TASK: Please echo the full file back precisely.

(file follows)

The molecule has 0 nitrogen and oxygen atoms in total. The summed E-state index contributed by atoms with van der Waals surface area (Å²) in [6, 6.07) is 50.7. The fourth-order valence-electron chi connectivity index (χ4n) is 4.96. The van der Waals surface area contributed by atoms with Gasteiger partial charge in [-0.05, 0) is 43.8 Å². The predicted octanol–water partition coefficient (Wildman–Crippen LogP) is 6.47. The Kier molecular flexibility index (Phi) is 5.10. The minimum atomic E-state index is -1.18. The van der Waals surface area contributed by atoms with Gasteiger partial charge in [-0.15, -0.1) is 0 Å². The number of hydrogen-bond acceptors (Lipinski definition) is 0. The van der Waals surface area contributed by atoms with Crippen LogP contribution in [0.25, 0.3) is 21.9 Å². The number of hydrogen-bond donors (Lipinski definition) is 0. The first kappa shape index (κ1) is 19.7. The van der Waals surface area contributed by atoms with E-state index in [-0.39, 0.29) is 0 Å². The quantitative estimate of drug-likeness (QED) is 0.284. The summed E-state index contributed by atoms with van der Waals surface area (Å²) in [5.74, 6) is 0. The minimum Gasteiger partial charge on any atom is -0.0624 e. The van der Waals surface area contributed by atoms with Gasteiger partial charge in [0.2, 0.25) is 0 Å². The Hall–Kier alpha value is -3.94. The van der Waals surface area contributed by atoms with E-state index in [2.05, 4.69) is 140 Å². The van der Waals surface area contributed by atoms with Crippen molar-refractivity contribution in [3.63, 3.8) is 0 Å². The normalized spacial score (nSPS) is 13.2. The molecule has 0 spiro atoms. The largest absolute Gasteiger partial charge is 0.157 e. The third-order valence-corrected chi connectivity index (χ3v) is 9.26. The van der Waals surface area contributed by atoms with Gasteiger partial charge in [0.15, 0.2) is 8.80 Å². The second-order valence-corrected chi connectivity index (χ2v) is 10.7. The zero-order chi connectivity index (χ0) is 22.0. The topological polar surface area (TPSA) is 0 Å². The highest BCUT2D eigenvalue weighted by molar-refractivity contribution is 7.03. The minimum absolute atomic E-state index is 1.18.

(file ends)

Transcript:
The molecule has 0 nitrogen and oxygen atoms in total. The summed E-state index contributed by atoms with van der Waals surface area (Å²) in [6, 6.07) is 50.7. The fourth-order valence-electron chi connectivity index (χ4n) is 4.96. The van der Waals surface area contributed by atoms with Gasteiger partial charge in [-0.05, 0) is 43.8 Å². The predicted octanol–water partition coefficient (Wildman–Crippen LogP) is 6.47. The Kier molecular flexibility index (Phi) is 5.10. The minimum atomic E-state index is -1.18. The van der Waals surface area contributed by atoms with Gasteiger partial charge in [-0.15, -0.1) is 0 Å². The number of hydrogen-bond acceptors (Lipinski definition) is 0. The van der Waals surface area contributed by atoms with Crippen LogP contribution in [0.25, 0.3) is 21.9 Å². The number of hydrogen-bond donors (Lipinski definition) is 0. The first kappa shape index (κ1) is 19.7. The van der Waals surface area contributed by atoms with E-state index in [-0.39, 0.29) is 0 Å². The quantitative estimate of drug-likeness (QED) is 0.284. The summed E-state index contributed by atoms with van der Waals surface area (Å²) in [5.74, 6) is 0. The minimum Gasteiger partial charge on any atom is -0.0624 e. The van der Waals surface area contributed by atoms with Gasteiger partial charge in [0.2, 0.25) is 0 Å². The Hall–Kier alpha value is -3.94. The van der Waals surface area contributed by atoms with E-state index in [2.05, 4.69) is 140 Å². The van der Waals surface area contributed by atoms with Crippen molar-refractivity contribution in [3.63, 3.8) is 0 Å². The normalized spacial score (nSPS) is 13.2. The molecule has 0 spiro atoms. The largest absolute Gasteiger partial charge is 0.157 e. The third-order valence-corrected chi connectivity index (χ3v) is 9.26. The van der Waals surface area contributed by atoms with Gasteiger partial charge in [0.15, 0.2) is 8.80 Å². The second-order valence-corrected chi connectivity index (χ2v) is 10.7. The zero-order chi connectivity index (χ0) is 22.0. The topological polar surface area (TPSA) is 0 Å². The highest BCUT2D eigenvalue weighted by molar-refractivity contribution is 7.03. The minimum absolute atomic E-state index is 1.18.